Figure 4 If you don’t think in picas, you can switch to another unit in the Ruler Units drop-down menus.

  1. To continue learning how to set up your document and add text and images, watch the tutorial “How to Make a Brochure with InDesign” (see Figure 5).

Figure 5 This hands-on project will get you up and running in less than 30 minutes.


If you want a head start on setting up print documents, you can purchase templates online. For example, sells a set of templates for folded brochures, flyers, letterheads, business cards, and more. These templates include the crop marks, color schemes, type styles, and other settings. Simply open the predefined pages in InDesign to begin editing them. 


For raster images, such as photos, remember this rule of thumb: Use images that are 300 PPI (pixels per inch) at final size. A two-inch by two-inch image set to 300 PPI will print well if you place it in InDesign and keep the size at 100%. But if you place the image and scale it to 200%, you essentially reduce its resolution to 150 PPI. If the image is scaled above 100%, the printed result has less detail and may look pixelated. For digital press printing, 250 PPI is usually sufficient, but use the recommendations provided by your print vendor.

Beware of resampling, the process of increasing or decreasing a bitmap image’s size or resolution. Say you want to use a photo with dimensions that are too small and a resolution that’s too low for your layout. You may be tempted to use Photoshop to upsample the file. While its newest algorithm-powered interpolations are surprisingly good, the upsampled file probably won’t have sufficient quality for print.

Best practice: Create a source file at the full resolution you need for printing. You can always downsample it to make it smaller later.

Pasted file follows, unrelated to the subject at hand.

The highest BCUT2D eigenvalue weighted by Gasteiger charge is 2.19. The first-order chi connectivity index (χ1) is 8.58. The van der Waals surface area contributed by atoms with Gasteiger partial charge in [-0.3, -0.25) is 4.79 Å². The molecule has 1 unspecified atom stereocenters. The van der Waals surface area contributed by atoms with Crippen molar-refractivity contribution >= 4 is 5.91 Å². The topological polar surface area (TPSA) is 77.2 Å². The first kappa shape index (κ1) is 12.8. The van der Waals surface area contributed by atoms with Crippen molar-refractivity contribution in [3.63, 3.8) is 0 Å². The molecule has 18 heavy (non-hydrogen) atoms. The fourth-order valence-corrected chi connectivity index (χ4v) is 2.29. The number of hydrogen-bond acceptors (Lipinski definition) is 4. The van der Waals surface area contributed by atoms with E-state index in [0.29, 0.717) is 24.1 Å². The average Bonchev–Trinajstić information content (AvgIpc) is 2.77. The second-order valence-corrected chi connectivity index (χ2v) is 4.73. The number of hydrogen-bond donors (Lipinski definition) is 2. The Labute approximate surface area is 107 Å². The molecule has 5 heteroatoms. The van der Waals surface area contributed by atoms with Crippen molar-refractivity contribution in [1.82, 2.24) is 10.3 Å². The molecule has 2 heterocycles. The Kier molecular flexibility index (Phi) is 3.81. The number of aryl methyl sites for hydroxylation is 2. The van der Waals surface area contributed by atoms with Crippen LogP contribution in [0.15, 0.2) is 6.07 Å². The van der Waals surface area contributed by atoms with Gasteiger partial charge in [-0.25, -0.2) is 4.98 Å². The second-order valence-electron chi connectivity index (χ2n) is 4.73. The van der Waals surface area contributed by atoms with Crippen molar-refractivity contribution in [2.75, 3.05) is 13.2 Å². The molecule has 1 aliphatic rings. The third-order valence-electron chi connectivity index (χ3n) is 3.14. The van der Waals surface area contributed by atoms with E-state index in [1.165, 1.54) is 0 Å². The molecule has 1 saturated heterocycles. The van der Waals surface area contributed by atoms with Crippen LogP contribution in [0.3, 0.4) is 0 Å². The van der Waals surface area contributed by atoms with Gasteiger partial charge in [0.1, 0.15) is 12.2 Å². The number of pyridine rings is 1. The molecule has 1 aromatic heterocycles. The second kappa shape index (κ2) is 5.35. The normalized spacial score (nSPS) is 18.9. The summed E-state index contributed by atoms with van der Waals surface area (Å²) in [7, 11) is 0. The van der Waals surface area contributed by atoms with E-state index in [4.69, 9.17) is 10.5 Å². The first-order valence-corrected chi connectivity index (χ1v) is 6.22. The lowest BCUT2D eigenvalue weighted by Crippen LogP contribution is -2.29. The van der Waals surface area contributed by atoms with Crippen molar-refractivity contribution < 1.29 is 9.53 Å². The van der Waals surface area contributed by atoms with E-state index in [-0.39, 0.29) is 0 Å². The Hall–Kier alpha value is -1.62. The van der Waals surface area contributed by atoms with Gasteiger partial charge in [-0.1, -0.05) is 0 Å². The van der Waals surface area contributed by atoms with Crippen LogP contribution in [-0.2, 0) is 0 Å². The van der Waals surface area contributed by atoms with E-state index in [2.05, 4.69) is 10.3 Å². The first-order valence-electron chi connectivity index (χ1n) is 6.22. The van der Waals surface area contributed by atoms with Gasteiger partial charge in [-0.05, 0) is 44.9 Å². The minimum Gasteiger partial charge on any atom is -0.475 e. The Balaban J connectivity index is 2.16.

It’s helpful to compare the different ways colors are generated for web and print materials. Consider the two types of color mixing (see Figure 6):

  • Additive color is the process of creating colors by mixing the light of two or more colors. Red, green, and blue are the primary colors used in an additive color system to display colors on a computer screen. The more light intensity you add, the lighter the resulting color. This describes how colors are displayed in web designs.

  • Subtractive color is the process of creating colors by mixing the ink of two or more colors. Cyan, magenta, yellow, and black inks or pigments are layered on paper. The more ink you apply, the darker the resulting color. This describes how colors are printed.

Figure 6 Subtractive color (left) mixes the ink of two or more colors. Additive color (right) mixes the light of two or more colors. 

You’ll usually create print documents using CMYK color mode, not RGB. But if you’ve edited photos in Photoshop using the RGB color mode, images contain a wider array of color values than CMYK. Contact your print vendor to confirm. If their press supports RGB, they may recommend leaving placed images set to RGB because the bitmaps will print with more color detail.